Stage 2: the number of coding references
After coding practices of feedback, some statistical data were measured. These included the coding frequencies of feedback practices to show the main emphases of teachers’ focus of feedback as well as the extent to which students responded to feedback provided on different areas of writing. The quantitative data were needed to provide evidence for certain emphases and practices.
The study also explored the coding frequency of unmarked errors, i.e., errors that occurred in students’ writing but were not marked by teachers. As clarified in the “Methodology” section, teachers were given flexibility in their feedback practices rather than being restricted by some university guidelines and policy. The identification of unmarked errors was necessary to reinforce the evidence for teachers’ feedback emphasis on some areas rather than others. These unmarked errors were identified and counted through a second evaluation of students’ first drafts by the researcher and the participating teachers using the same coding scheme utilized for the analysis of teachers’ focus of feedback (see Table 5).
Stage 3: the reasons behind feedback practices
Step 3 explored why some teachers provided more feedback on some areas than others and why they tended to ignore other areas. It also explored why students’ response to feedback on different areas of writing including rhetorical features varied.
This step was mainly derived directly from the teachers’ and students’ follow-up interviews when they were asked for the reasons of their practices. However, such an analysis was substantiated by the collected college documents, observations, and the participants’ first and final interviews.
The findings revealed from the analysis are outlined at the outset of the following sub-sections.
Teacher practices of feedback on academic writing
The first question aimed to explore teacher practices of feedback on different patterns of writing. The number of coding references broken down by focus of feedback is given in Table 6; this analysis covers the three teachers’ written feedback provided on all the participating students’ marked essays. The table also included unmarked errors to explore the reasons why teachers did not provide feedback on these errors.
It could be seen from Table 6 that the three teachers varied in their focus of feedback. For example, the main emphases of feedback for teachers A and C were on surface features of writing, such as linguistic structures, vocabulary, and organization on academic essays. Teacher C, for instance, provided greater emphases on grammar (104), followed by mechanics of language (98) and vocabulary (49). On the other hand, teacher’s B feedback was mostly on rhetorical features of certain rhetorical patterns (169).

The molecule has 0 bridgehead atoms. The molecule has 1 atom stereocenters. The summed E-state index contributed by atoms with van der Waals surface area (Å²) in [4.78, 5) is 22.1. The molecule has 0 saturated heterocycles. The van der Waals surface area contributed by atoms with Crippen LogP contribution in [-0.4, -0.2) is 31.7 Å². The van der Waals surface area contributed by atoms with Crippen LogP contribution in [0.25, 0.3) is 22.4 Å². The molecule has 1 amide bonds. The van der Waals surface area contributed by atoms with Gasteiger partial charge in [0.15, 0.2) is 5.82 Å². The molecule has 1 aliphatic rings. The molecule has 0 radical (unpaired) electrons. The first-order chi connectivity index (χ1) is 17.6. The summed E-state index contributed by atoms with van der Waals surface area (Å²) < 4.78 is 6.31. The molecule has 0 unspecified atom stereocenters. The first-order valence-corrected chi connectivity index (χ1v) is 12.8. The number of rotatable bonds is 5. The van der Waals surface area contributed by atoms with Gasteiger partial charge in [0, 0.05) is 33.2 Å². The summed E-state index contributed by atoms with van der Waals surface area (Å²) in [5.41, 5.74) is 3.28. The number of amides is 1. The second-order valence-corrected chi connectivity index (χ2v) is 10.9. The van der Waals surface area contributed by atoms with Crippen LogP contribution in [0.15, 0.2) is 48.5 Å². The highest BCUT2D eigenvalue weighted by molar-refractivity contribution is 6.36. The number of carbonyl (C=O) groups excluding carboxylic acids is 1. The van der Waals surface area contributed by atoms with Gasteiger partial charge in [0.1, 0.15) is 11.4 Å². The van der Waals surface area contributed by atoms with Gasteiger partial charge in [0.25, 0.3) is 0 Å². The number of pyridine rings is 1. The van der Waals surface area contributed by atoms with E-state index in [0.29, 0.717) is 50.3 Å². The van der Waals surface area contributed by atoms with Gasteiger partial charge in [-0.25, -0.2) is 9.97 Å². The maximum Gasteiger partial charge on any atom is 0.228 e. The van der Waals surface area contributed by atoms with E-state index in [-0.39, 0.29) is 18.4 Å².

Overall, the results revealed that teachers’ focus of feedback was mainly due to their beliefs about academic writing. For instance, teacher B provided much feedback on rhetorical features because he believed that academic writing should entail training learners to successfully handle different writing tasks encountered in a higher education setting and meeting their needs for strategies and academic skills that satisfy the expectations of their academic discourse community. He strongly emphasized that academic writing teachers should intend to enculturate learners into the discipline community and enable them to write within the norms and structures of their discipline. In fact, in all his interviews, teacher B frequently expressed his satisfaction with the rhetorical approach to teaching academic writing introduced in English 1222, the course selected for studying.
When students move to studying their subject courses, they will be required to write essays and depending on their purposes or the focus of their writing, they will have to choose one type of these essays. I mean ... These structures and the specific language of each essay, I am sure, will help them to communicate their meaning clearly and more successfully. For example, if you want to write an argument and you want to be more persuasive in your opinions, you need to include the counter-argument first. You can’t start immediately with your refutation. (Teacher B, Interview Following Observation 4)
On the other hand, the other two teachers provided less feedback on rhetorical features (teacher A: 12 marked errors out of 121 errors, teacher C: 18 out of 177) because they did not believe on their value in academic writing. They regarded the types of essays and their conventional rhetorical structures unrelated to real-world practices, i.e., the students’ subsequent subject-domain studies. The two teachers believed that along with the accuracy of grammar use, writers need to know the range of vocabulary that is required for the task as well as adhere to the correct use of mechanics of language such as spelling, punctuation, and capitalization. As confirmed by the two teachers in their interviews, there is no college policy about giving feedback (see the “Methodology” section for substantiation); therefore, they preferred to construct feedback based on their beliefs which contradicted the rhetorical approach introduced in English 1222.